- 1983: Bill and Mary Braum bought several farms in southeastern Oklahoma including farms in Stonewall, Asher, Wanette and Byars, Oklahoma. Each farm played its own unique role in the Braum operation from growing alfalfa hay and corn to feed the dairy herd, to raising calves.
- 1987: The need for a larger processing plant became evident. Braum’s construction crews built a 260,000 square foot, state-of-the-art-processing plant on the Braum Farm in Tuttle. The original processing plant became the site for Braum’s Corporate Offices.
- 1988: Bill Braum purchased the farm that lies on the border of Follett, Texas and Shattuck, Oklahoma. At the time, this farm was used primarily for growing alfalfa hay to feed the dairy herd. Over the years this farm has grown to 24,000 acres (38 square miles).
- 1993: Braum’s construction crews built what is now touted as one of the largest milking operations of its kind in the world on the Tuttle Farm consisting of a milk barn and 17 free stall barns (covering 35 acres) that house Braum’s private dairy herd.
- 2002: Braum’s construction crews built a milking complex on the Follett Farm. Although smaller than the milking operation in Tuttle, the private dairy herd provides several truckloads of thousands of pounds of fresh raw milk each day. This milk is transported to the Braum’s Processing Plant in Tuttle. Calves that are born on the Shattuck Farm are raised here and will eventually join the milking herd. All of the bull calves from both Tuttle and Shattuck are raised here as well.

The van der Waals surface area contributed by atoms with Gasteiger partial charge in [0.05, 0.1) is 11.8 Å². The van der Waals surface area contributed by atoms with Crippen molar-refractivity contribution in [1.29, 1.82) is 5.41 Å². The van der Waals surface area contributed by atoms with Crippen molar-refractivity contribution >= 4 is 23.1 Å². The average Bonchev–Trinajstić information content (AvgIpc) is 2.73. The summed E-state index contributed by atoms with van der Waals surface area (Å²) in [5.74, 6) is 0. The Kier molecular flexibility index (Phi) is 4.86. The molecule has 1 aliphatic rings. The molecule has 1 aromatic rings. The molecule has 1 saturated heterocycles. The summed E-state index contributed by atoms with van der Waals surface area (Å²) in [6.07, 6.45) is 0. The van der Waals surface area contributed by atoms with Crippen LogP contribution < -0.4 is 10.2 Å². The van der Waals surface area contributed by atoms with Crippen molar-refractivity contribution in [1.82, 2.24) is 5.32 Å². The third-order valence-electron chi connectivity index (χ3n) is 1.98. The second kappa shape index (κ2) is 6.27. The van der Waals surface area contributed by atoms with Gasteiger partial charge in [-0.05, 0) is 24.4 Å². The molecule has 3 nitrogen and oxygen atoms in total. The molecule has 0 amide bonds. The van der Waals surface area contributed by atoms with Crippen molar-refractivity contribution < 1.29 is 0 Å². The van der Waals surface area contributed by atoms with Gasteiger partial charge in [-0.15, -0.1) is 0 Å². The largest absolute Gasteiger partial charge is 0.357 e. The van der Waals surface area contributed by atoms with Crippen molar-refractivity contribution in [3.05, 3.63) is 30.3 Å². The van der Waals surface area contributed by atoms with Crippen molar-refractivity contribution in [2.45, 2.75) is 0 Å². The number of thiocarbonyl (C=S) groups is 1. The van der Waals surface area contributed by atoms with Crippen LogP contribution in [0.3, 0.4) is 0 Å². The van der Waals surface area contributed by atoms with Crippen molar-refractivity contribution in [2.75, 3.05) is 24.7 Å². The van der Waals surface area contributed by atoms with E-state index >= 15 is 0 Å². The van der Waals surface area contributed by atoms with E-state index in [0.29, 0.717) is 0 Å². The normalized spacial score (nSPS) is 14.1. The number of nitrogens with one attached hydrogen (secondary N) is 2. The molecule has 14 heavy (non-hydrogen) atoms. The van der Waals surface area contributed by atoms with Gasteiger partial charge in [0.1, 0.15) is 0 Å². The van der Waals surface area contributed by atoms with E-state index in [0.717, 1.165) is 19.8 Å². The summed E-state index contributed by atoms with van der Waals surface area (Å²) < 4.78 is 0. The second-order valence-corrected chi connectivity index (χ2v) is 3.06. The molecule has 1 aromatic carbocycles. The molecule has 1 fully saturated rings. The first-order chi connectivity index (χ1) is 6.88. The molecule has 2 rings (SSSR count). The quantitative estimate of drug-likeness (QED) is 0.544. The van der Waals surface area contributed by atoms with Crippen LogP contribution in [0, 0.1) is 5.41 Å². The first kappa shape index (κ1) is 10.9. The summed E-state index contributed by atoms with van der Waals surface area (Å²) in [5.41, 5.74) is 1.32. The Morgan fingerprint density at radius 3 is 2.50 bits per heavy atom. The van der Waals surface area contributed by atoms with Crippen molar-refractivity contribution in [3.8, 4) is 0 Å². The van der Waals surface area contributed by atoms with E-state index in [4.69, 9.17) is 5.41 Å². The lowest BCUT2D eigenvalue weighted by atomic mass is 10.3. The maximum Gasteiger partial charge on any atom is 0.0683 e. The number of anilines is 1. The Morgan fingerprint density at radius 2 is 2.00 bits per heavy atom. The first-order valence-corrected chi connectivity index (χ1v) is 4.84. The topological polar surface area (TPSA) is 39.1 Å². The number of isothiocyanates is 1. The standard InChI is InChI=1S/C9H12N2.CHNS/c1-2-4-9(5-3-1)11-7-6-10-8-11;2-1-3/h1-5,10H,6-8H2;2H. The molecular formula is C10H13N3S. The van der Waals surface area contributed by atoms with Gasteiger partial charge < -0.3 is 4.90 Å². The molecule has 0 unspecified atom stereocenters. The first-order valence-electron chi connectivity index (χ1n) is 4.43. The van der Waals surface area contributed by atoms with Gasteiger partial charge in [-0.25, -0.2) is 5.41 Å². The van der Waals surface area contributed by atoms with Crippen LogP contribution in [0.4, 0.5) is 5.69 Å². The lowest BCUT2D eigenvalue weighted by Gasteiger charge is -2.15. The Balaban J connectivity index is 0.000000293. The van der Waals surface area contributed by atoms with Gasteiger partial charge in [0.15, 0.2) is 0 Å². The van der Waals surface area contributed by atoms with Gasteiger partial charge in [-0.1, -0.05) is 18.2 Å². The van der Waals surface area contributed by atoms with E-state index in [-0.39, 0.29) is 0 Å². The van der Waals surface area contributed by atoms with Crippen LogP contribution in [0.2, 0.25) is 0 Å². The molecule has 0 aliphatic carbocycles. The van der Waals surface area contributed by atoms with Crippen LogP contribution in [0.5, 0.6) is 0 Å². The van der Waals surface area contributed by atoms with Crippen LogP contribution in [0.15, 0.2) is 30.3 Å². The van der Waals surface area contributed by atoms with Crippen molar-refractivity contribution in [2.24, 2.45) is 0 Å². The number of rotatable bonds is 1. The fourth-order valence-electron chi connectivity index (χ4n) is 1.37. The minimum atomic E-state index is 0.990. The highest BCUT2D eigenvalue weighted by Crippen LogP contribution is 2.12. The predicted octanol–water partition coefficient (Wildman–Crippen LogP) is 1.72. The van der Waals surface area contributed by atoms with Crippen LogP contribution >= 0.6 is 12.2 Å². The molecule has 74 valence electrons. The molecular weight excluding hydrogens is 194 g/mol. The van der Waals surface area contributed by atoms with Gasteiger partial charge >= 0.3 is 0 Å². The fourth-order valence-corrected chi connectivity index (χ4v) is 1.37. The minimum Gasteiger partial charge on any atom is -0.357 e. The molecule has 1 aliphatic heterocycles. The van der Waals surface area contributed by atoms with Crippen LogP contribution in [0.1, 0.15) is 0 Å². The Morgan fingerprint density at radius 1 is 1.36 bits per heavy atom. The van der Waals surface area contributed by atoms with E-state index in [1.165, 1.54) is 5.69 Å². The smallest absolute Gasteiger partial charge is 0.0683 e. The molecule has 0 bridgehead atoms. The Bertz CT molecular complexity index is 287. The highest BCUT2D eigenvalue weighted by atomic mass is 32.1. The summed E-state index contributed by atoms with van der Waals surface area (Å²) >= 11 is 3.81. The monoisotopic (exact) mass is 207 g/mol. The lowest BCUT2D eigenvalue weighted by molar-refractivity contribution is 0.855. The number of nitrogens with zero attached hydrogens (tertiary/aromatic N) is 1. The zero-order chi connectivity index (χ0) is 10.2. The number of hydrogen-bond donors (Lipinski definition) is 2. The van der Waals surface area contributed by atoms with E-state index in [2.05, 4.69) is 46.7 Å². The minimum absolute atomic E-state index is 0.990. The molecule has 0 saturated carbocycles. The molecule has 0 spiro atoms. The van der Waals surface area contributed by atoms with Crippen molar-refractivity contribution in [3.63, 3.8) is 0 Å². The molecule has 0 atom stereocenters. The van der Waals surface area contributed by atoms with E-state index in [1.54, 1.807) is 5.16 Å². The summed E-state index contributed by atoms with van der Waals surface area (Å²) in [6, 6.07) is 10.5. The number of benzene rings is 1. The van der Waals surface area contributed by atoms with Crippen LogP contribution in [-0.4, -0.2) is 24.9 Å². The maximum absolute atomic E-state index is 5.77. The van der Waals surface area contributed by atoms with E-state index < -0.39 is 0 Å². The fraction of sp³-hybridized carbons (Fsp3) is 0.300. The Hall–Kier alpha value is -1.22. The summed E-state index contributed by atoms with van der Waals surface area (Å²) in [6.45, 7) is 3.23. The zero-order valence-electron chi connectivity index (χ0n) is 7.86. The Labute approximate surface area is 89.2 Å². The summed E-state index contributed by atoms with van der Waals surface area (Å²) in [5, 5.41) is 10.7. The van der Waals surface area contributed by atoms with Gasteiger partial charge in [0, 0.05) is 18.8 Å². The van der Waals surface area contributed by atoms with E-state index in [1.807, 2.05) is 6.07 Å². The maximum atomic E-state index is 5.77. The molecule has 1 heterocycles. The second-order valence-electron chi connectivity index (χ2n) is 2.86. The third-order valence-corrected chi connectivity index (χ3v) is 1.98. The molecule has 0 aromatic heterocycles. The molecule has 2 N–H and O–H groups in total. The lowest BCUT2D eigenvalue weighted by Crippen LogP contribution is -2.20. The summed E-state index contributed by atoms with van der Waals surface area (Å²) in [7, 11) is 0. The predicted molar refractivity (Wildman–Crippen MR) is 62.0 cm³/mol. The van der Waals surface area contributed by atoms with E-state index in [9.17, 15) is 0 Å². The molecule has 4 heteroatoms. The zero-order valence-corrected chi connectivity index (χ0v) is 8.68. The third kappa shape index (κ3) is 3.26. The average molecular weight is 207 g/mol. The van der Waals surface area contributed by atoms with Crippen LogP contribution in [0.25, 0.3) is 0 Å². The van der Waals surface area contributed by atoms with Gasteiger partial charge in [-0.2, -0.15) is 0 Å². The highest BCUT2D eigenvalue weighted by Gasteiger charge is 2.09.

- 2008: 3000 calf hutches and pens were installed so the replacement heifers could be raised on the Tuttle Farm. Eventually they will become part of the milking herd.
- 2010: Braum’s built a new 240,000 square foot Bakery and Warehouse Distribution Facility adjacent to the Processing Plant on the Tuttle Farm.
Today, Braum’s owns and operates around 280 stores located throughout Oklahoma, Kansas, Texas, Missouri and Arkansas. All Braum’s stores are within about a 300-mile radius of the Braum Farm and Processing Plant in Tuttle. Our delivery trucks are on the road seven days a week delivering fresh product to each store, every other day.
Bill and Mary’s four children, Becky, Elaine, Murray and Drew have worked over the years in various capacities assuming more and more responsibilities. Today, Drew is President and CEO. He manages the company, including the processing plant, bakery, trucks and the stores. Drew’s sister Elaine assists him. Drew’s eldest son, Drew II, came to work for the company after serving in the Marines and doing a tour in Afghanistan. He currently runs the Tuttle Plant. Drew’s youngest son, Colton Braum, just started his first job with the company at 15-years-old. He serves ice cream at his neighborhood Braum’s just like his sister, Emma, and brother did when they were younger. A family business founded on strong work ethic.
Bill and Mary are now semi-retired, and live on the Tuttle Farm.
Throughout the years, Bill Braum has been known as a pioneer in “vertical integration”. From the ground up, Braum’s consistently controls every aspect of the operation including farming, manufacturing, and retailing.